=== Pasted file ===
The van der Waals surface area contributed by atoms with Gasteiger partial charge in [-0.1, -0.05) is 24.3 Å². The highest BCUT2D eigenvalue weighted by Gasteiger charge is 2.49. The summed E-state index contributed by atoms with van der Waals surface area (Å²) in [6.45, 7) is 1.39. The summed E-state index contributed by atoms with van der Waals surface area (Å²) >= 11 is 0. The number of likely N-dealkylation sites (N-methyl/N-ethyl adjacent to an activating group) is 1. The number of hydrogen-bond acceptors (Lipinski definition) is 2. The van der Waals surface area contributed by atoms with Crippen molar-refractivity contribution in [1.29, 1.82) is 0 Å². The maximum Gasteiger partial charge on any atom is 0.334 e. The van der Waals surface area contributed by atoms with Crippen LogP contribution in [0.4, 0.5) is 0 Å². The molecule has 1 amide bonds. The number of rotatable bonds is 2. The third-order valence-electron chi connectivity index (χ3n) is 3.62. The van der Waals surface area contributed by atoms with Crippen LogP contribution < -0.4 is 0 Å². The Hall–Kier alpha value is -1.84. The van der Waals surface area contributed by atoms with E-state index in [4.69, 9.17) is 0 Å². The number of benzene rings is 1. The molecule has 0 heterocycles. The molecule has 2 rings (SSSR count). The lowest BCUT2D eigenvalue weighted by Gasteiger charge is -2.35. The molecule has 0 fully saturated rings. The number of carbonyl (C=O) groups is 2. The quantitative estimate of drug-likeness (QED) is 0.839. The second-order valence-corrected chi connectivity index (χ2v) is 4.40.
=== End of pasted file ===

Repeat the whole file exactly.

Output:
The van der Waals surface area contributed by atoms with Gasteiger partial charge in [-0.1, -0.05) is 24.3 Å². The highest BCUT2D eigenvalue weighted by Gasteiger charge is 2.49. The summed E-state index contributed by atoms with van der Waals surface area (Å²) in [6.45, 7) is 1.39. The summed E-state index contributed by atoms with van der Waals surface area (Å²) >= 11 is 0. The number of likely N-dealkylation sites (N-methyl/N-ethyl adjacent to an activating group) is 1. The number of hydrogen-bond acceptors (Lipinski definition) is 2. The van der Waals surface area contributed by atoms with Crippen molar-refractivity contribution in [1.29, 1.82) is 0 Å². The maximum Gasteiger partial charge on any atom is 0.334 e. The van der Waals surface area contributed by atoms with Crippen LogP contribution in [0.4, 0.5) is 0 Å². The molecule has 1 amide bonds. The number of rotatable bonds is 2. The third-order valence-electron chi connectivity index (χ3n) is 3.62. The van der Waals surface area contributed by atoms with Crippen LogP contribution < -0.4 is 0 Å². The Hall–Kier alpha value is -1.84. The van der Waals surface area contributed by atoms with E-state index in [4.69, 9.17) is 0 Å². The number of benzene rings is 1. The molecule has 0 heterocycles. The molecule has 2 rings (SSSR count). The lowest BCUT2D eigenvalue weighted by Gasteiger charge is -2.35. The molecule has 0 fully saturated rings. The number of carbonyl (C=O) groups is 2. The quantitative estimate of drug-likeness (QED) is 0.839. The second-order valence-corrected chi connectivity index (χ2v) is 4.40.